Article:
Fully vaccinated Australians can fly abroad within a few days.
On Wednesday, Prime Minister Scott Morrison confirmed that vaccinated residents will no longer have to apply for travel exemptions to leave the country, ahead of the resumption of international travel from 1 November.
However, travelers must prove that they have been fully vaccinated with an approved or recognized vaccine, and the second dose must have been given at least one week before the trip. The changes will also apply to children under 12 years of age.
“I can announce today that the Minister of Health last night signed that from November 1, Australians who have been double-vaccinated will be able to travel abroad,” Morrison said. Sunrise on Wednesday.
Those who have not been vaccinated must still have a dispensation to travel abroad and will be subject to travel ceilings.
Morrison credited the nation’s vaccination coverage for giving the government confidence to reopen the border.
“The national plan works and the national plan is about opening up Australia, and that’s because vaccination rates are rising so high,” he said, adding that the country’s first dose vaccination rate is now higher than the UK and US.
As of Tuesday, 87.4 per cent of Australians over the age of 16 have received one dose and 74.8 per cent are fully vaccinated.
At present, only New South Wales and Victoria have announced plans to lift the quarantine requirement for returned Australians, which will also apply from 1 November.
Those in the other states and territories will still be subject to local quarantine schemes.
SA will lift quarantine for international arrivals when full vaccination coverage reaches 90 percent and other states and territories are expected to follow suit.
Singapore has announced that it will allow fully vaccinated Australians to enter the country without quarantine from 8 November.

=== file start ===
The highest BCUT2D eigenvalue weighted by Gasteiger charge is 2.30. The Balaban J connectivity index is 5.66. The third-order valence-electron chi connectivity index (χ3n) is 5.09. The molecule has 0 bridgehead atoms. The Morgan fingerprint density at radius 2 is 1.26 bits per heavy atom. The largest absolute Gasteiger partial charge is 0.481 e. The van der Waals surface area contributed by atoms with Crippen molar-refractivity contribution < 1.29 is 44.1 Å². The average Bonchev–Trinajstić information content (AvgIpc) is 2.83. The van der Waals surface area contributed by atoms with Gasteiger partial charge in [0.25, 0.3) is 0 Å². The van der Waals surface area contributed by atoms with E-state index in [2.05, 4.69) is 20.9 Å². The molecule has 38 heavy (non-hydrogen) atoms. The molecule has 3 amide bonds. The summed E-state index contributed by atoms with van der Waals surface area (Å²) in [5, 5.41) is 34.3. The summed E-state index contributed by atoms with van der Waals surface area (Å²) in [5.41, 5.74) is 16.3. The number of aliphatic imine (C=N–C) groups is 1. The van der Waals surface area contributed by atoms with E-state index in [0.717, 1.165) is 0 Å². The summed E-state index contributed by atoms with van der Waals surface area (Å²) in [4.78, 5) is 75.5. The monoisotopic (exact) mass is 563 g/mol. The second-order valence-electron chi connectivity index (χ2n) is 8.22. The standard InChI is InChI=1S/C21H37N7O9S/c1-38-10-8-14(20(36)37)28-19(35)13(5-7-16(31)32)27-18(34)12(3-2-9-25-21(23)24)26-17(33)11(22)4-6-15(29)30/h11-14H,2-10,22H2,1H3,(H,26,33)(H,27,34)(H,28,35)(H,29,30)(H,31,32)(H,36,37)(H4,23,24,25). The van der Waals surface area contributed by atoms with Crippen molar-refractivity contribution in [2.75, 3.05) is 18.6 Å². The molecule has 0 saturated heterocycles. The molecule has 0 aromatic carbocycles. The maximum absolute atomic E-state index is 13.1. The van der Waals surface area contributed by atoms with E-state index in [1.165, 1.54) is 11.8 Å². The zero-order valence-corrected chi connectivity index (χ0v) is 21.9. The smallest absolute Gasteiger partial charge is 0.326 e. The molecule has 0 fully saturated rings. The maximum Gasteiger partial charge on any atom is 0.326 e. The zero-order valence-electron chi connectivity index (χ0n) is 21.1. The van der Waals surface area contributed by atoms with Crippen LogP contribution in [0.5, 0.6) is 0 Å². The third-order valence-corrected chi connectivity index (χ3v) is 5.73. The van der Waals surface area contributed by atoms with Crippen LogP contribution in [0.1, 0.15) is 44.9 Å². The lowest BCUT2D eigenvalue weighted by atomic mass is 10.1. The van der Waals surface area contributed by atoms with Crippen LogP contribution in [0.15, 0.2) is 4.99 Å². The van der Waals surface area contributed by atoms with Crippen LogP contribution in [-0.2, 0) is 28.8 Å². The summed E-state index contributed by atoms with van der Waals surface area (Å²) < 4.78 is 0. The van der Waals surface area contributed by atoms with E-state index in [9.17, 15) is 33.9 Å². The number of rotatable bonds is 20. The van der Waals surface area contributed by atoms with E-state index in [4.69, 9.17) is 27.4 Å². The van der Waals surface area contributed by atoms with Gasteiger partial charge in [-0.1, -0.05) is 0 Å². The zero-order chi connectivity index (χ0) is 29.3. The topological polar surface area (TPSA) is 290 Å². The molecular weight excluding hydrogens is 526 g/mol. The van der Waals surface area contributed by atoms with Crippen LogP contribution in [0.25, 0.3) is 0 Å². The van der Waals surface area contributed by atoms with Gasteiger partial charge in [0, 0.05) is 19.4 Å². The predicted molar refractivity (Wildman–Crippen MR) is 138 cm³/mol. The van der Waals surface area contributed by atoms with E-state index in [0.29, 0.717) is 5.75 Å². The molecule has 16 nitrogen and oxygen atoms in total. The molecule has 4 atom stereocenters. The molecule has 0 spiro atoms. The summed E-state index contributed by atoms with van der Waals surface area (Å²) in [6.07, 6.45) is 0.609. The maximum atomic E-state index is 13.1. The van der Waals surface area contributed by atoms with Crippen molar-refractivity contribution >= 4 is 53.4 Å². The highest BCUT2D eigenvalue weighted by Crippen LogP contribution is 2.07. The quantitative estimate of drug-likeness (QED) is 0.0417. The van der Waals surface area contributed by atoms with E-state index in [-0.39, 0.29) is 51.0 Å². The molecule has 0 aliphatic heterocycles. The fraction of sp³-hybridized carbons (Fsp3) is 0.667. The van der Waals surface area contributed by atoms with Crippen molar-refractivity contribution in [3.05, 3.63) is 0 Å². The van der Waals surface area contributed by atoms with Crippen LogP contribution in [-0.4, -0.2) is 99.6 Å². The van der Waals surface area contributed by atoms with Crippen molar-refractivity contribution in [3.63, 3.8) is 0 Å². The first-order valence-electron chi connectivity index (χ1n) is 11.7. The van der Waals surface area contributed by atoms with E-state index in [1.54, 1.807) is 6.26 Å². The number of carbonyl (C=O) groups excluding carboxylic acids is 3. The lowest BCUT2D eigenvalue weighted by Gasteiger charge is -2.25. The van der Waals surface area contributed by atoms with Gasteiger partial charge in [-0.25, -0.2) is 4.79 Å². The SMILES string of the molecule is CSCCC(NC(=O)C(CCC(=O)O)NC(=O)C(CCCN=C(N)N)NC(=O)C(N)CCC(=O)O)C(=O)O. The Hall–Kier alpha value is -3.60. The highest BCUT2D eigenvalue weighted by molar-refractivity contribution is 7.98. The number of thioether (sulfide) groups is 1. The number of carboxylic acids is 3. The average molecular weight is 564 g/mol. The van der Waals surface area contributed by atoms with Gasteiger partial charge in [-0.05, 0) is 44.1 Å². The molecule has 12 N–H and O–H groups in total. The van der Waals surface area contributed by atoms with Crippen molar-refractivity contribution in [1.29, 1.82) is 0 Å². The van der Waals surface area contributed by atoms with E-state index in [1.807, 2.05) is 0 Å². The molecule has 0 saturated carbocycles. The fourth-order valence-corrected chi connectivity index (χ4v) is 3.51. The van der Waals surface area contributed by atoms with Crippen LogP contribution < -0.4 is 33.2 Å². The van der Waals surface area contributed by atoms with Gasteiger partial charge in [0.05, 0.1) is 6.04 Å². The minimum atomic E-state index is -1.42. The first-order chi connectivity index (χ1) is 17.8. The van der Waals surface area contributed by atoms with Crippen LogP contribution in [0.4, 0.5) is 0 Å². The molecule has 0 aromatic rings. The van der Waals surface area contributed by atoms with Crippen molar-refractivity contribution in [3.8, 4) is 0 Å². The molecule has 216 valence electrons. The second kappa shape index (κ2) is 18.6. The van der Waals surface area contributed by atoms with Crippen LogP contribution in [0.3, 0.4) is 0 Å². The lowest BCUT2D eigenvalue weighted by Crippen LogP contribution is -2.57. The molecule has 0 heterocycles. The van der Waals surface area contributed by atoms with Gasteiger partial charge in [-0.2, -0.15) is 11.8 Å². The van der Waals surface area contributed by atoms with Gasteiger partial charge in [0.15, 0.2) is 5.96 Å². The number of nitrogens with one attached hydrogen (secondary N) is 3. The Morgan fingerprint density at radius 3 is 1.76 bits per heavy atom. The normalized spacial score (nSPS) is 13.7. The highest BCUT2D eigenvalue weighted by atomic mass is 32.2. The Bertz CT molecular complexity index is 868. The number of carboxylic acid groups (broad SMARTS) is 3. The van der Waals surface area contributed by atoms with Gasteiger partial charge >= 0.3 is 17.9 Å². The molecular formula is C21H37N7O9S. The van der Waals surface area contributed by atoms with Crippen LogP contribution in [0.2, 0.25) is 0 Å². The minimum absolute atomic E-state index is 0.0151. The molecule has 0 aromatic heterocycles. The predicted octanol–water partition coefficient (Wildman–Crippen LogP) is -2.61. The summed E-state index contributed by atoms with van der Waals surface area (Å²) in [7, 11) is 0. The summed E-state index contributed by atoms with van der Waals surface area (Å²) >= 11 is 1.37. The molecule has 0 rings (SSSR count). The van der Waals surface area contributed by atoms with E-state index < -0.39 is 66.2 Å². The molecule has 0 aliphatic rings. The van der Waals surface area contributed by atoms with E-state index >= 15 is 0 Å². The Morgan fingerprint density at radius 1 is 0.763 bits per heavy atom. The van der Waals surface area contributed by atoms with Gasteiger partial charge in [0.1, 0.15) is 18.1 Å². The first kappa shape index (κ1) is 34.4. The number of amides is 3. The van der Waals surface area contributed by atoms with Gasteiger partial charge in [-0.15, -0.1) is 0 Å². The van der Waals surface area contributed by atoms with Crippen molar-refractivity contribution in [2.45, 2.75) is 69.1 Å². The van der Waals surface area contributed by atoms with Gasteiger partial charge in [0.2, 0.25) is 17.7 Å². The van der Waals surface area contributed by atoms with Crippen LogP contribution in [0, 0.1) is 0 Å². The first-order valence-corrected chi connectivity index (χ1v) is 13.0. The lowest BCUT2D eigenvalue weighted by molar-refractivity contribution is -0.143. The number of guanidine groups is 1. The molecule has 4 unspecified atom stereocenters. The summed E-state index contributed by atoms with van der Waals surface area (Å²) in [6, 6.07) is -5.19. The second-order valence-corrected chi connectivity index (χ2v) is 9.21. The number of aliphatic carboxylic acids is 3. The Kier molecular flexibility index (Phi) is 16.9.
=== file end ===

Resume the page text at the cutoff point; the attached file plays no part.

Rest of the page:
Travelers must return a negative COVID-19 test within 48 hours of departure and undergo another test upon arrival at Changi Airport. They must then isolate themselves at their residence until their result is received. Children under the age of two are exempt.
Children under the age of 12 can travel without being vaccinated if accompanied by a fully vaccinated passenger.
“We are looking forward to it and we are now very close to announcing the reciprocal agreements with Singapore, these flights from Qantas will start on November 22,” Morrison said.
On Tuesday, the White House and the U.S. Centers for Disease Control and Prevention (CDC) announced from November 8 that international arrivals must be fully vaccinated and present proof of vaccination before boarding a flight to the United States.
Approved vaccines include Pfizer-BioNTech, Moderna and AstraZeneca, as well as J&J, Covishield, BIBP / Sinopharm and Sinovac.
Vaccinated travelers will also be required to provide a negative viral test taken less than three days before boarding their aircraft.
“This policy will allow the resumption of regular international travel for those who are fully vaccinated … this policy prioritises public health, protects US citizens and citizens as well as those who come to visit us,” the US Embassy in Australia said.
“Because it puts public health first, exceptions to this policy will be extremely limited: including children under 18 and certain people in countries where vaccines are not yet readily available.”
Australia is among 46 “low-risk” nations and territories – including Canada, China, France, Japan, Singapore, the United Kingdom and the United States – that will be eligible to avoid quarantine upon arrival in Thailand.